In another era, Campbell might have been told to sit down and be quiet.

Instead, his teacher Bec Spink suggested he post the question on social networking site Twitter. Campbell had an even better idea: why not tweet to the Prime Minister? Spink didn't skip a beat.

''Righto,'' she said.

Campbell composed the tweet: @JuliaGillard Why do I have to wait for so long for my NAPLAN results? What's the point? CW (Grade 5).

Spink then sent it on her iPad using the class Twitter account.

Campbell hasn't received a response from the Prime Minister, but there is little doubt the tweet has been seen by someone from her office. It was also retweeted by the class's 115 followers, which include classes in Ireland, New Zealand and the US.

Welcome to the social media revolution. An 11-year-old can ask the Prime Minister about education policy in the time it would take to lick a stamp. "It's fun because you get to tell the world what you've learnt,'' Campbell says.

According to the American author and international speaker on digital media Erik Qualman, social media has become the number one activity on the web.

On his socialnomics 2013 video, which tracks trends in digital media, Qualman says generation Y and Z consider email passe. Some universities have stopped distributing email accounts. Kids are learning on iPads in kindergarten and 92 per cent of children aged under two already have a digital footprint, he says. One billion people use Facebook; if Facebook was a country it would be the third largest in the world.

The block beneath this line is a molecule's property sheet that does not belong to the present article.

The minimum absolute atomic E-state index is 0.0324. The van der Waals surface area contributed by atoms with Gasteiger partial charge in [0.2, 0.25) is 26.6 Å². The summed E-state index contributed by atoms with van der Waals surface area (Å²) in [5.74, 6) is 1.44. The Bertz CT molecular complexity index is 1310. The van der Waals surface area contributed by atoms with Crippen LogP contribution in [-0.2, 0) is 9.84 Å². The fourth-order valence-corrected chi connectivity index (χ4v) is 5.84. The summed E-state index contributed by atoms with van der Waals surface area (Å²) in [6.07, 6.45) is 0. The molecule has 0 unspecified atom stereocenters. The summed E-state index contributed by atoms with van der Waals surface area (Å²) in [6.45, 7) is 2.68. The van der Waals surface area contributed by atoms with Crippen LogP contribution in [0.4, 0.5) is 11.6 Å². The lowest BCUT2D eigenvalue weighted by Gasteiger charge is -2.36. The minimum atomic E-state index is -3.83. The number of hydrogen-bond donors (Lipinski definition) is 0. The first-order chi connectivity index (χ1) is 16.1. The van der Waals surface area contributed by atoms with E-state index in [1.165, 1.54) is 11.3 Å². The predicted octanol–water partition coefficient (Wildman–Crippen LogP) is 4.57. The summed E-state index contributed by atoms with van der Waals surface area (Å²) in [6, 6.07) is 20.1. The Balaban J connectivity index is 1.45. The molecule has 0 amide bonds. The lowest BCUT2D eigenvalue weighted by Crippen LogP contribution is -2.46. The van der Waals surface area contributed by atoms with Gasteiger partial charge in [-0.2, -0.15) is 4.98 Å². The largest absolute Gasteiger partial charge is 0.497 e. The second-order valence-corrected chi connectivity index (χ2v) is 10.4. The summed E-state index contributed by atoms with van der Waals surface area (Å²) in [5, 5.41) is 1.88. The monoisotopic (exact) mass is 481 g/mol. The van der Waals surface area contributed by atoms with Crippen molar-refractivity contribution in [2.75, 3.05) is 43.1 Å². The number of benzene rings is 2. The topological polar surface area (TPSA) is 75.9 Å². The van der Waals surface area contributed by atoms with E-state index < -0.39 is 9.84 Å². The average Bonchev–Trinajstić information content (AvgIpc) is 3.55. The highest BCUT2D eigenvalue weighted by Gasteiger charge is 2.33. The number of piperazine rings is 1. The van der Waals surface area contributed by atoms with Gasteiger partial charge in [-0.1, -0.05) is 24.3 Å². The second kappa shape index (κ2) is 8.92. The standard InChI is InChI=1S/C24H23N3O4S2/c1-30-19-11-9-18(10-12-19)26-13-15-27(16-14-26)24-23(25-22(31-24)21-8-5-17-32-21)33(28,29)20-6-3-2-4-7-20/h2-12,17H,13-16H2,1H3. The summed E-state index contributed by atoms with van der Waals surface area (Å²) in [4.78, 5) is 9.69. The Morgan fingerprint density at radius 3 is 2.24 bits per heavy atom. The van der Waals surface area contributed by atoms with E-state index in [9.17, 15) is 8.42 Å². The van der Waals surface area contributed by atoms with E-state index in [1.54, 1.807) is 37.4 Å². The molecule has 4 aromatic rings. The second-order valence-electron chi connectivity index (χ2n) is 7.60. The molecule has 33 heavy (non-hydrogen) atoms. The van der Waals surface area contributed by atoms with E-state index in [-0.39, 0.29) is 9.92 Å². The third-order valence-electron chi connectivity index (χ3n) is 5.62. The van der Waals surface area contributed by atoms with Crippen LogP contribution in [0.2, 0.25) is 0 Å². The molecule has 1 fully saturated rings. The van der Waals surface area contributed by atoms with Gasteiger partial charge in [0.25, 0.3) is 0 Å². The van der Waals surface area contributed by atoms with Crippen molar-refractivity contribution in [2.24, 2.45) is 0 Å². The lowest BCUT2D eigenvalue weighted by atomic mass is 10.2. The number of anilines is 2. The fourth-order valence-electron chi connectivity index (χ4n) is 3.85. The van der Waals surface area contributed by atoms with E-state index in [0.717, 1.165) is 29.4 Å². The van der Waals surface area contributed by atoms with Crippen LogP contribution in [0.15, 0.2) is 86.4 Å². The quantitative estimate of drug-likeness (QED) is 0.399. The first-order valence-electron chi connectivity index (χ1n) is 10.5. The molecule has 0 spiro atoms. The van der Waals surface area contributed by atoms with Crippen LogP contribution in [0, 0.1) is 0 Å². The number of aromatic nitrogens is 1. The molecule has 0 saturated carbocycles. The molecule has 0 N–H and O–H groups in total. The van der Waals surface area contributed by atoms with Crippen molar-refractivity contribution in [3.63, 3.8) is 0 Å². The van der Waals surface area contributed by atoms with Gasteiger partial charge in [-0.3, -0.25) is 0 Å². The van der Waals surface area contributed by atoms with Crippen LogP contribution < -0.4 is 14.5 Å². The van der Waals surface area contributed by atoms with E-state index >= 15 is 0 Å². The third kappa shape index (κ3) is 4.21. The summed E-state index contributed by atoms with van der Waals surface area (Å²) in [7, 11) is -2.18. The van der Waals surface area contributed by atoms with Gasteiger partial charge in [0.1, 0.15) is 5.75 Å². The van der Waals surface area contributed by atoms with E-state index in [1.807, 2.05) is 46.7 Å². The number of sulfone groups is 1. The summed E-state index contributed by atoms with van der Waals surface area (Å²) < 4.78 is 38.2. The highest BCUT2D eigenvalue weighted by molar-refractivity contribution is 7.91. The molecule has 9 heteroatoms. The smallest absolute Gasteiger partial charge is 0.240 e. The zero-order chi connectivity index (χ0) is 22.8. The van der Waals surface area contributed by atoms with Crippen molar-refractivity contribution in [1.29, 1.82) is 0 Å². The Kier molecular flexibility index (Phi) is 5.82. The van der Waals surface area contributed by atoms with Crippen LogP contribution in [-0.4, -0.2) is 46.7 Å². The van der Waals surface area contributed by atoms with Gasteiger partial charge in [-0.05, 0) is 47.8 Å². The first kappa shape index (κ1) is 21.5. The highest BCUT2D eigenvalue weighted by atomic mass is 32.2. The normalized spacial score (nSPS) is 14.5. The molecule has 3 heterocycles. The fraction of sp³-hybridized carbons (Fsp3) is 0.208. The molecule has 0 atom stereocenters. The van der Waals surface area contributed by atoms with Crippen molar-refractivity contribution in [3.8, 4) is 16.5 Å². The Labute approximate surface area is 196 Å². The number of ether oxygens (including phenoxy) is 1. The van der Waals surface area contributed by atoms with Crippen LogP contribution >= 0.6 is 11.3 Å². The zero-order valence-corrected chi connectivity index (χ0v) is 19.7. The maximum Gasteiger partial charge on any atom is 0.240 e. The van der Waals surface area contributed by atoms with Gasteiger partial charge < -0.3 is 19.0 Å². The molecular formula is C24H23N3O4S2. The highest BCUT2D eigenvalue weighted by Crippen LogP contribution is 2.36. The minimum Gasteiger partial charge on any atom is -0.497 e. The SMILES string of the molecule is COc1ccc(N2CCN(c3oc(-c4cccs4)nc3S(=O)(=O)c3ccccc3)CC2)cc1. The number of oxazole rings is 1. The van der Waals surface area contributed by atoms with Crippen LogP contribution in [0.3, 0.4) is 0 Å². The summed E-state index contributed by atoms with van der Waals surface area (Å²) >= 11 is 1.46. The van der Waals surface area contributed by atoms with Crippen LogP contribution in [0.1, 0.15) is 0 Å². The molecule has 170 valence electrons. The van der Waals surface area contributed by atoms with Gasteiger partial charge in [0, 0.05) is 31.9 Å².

Despite this, Spink's use of social media in the classroom is unusual. In Australia, many schools block access to sites including Facebook, Twitter and YouTube. A recent survey of more than 3000 educators by the Australian Teacher Magazine found 72 per cent disagreed that students should be allowed access to social media sites at school. "When asked if educators should be allowed to communicate with students via social media during school hours, just 3 per cent strongly agreed. About 17 per cent agreed with the statement, but interestingly, that figure jumped to 25 per cent among educators aged 21-30,'' the magazine reported.

Concerns tend to be centred on unprofessional behaviour such as teachers "friending" students on Facebook, something expressly prohibited by education departments. There are also fears students will waste time on social networking sites or be exposed to cyber bullying. The media focuses almost exclusively on the pitfalls, with headlines screaming "Teachers fall into Facebook trap" and "Teachers warned over befriending pupils on Facebook''.

But at the World Innovation Summit for Education in Doha last month, educators from across the globe questioned whether teachers could ignore social media as a learning tool when it is the currency of today's students. "'Teachers need to acquire strong technology skills to optimise their use of digital resources and teaching,'' the OECD deputy director for education, Andreas Schleicher, told the summit. "It's truly important that teachers today have a really good understanding of how young people learn, play and socialise outside their formal classroom.''